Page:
From the Roadshow archives: Crazed by your commute? There’s always Bismarck

Look back at when Mr. Roadshow went on the road to the town with the least stressful commute in the nation

Mr. Roadshow wanted to share some of his favorite columns and stories from his more than 30 years of informing, entertaining, and changing things for drivers in the Bay Area (and beyond). He’ll be back on the road soon with new material. Meanwhile, please continue to send Mr. Roadshow your comments and questions to This story was first published on February 2, 1997.

That’s all there is to it. It’s commuter heaven.

The city with the fewest traffic problems in the entire United States of America. There will be no traffic reports every ten minutes. There are no carpool lanes. Light metering? That’s a bummer. Triple lanes for left turns? Not in this case. Road rage? You’ve got to be kidding me.

The capital of North Dakota is ranked first in the country by Places Rated Almanac for the shortest and least stressful commute. People here live only five blocks from work. In comparison to us, they gain three weeks of vacation per year due to the time they save driving to work.

“Driving in North Dakota is a time for reflection and contemplation,” said Beryl Levine, a retired state Supreme Court justice who moved to Palo Alto last summer from North Dakota. “It’s a wonderful break from the stresses of the day.”


We have to – just have to – look into this. A place where you can actually get in your car and relax.

And by relax, I mean it. It’s a big deal in Bismarck.

It was minus 22 degrees (that’s right, 22 degrees below zero) on Monday night when Mr. Roadshow arrived. It never got above freezing in three days. That’s freezing. Within minutes, the Diet Coke I left inside a rented four-wheel-drive Ford Explorer turned into a cup of black ice. That is extremely cold. Despite wearing snow boots, a full-length down-filled coat that could keep a grizzly warm, gloves, and every turtleneck I could find, I was freezing. I looked like a nerd. Extremely cold and geeky.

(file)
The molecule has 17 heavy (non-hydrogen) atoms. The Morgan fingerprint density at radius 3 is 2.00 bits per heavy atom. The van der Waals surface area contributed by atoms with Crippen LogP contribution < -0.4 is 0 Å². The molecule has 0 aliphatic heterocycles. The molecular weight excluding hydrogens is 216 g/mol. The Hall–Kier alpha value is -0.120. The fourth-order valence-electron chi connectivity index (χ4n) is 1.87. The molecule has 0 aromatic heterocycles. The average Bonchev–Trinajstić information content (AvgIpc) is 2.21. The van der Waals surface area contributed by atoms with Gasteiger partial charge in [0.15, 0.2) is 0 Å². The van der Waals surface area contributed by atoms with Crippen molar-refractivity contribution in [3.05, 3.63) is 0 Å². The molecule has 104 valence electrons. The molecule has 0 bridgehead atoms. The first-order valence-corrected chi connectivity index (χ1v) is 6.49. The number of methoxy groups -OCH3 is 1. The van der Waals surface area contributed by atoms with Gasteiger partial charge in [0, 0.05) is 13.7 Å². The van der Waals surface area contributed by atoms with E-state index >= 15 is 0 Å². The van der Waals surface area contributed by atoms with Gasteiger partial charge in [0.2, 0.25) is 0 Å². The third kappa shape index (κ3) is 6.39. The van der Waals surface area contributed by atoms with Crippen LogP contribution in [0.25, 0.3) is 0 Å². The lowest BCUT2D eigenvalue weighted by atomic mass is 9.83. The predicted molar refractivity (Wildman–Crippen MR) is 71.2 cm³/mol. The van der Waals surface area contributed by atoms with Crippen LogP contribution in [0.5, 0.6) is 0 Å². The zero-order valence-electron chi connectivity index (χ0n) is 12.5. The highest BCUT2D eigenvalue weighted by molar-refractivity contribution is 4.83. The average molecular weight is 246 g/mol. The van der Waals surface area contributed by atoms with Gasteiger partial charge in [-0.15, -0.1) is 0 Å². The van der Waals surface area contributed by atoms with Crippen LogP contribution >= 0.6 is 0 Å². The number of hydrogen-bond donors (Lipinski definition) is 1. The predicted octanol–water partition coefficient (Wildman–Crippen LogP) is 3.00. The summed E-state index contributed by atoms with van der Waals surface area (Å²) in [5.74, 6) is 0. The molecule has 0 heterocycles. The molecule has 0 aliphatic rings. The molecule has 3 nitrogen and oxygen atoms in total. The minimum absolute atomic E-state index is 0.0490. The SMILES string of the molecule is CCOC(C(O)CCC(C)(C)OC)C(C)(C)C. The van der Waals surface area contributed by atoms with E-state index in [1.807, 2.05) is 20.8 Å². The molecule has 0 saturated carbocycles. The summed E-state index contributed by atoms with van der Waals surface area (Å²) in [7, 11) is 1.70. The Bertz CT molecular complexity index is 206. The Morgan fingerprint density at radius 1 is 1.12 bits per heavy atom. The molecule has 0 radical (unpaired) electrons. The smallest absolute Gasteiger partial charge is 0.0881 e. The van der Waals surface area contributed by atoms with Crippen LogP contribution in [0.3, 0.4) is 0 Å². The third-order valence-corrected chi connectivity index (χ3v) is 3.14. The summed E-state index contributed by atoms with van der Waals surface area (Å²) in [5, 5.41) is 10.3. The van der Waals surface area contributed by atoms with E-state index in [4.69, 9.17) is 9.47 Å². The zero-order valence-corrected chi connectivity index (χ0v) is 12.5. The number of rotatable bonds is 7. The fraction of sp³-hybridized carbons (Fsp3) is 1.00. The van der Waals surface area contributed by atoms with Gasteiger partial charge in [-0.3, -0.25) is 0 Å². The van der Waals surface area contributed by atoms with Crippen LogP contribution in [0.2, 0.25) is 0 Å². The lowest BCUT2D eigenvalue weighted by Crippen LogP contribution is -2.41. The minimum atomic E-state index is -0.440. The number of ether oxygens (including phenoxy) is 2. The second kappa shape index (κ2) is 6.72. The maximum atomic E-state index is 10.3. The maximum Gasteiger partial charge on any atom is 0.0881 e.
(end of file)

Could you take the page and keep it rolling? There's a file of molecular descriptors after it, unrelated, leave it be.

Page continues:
Then the bitter, bitter wind blew, causing crusty Mr. Roadshow to cry and sniffle.

This is commuter heaven.

“We really don’t have traffic here,” said Lenor Dollinger of Bismarck as she ate at Perkins, a popular north side breakfast spot. “And the weather usually isn’t this bad.”


Bismarck, oh Bismarck. The state’s second-largest city, where the mighty Missouri River roars by… when it isn’t frozen over to glacial proportions. Where nearly 60,000 people live, representing a 7% increase since 1990. Where a new intersection on the north side is the talk of the engineering community. As you approach, the traffic lights turn green. Where, contrary to popular belief this winter, it is not a blizzard all year.

Oh, my jaded Californians.

“No one lives in Bismarck,” I hear you all say. That is why there is no traffic… Do they keep track of snowmobilers? The good life is found in the Bay Area, not in places where the wind chill is minus-60 degrees.”

Bismarck isn’t perfect, but it’s quick behind the wheel.

It takes 14 minutes to drive from the north to the south end of town. Years ago, astute traffic engineers converted one-way streets into two-way thoroughfares. They even have an expressway… er, expressway.

What’s the big deal?

Would-be lunatics behind the wheel are transformed when the drive is no sweat (in a North Dakota winter, there is no sweating). They drive more slowly. Why rush when your destination is usually less than five minutes away? Some people keep an eye out for older drivers (there are a lot of them). That could be the city’s motto.

“You can’t survive here without your neighbors,” Dollinger asserted. “You have to rely on them.”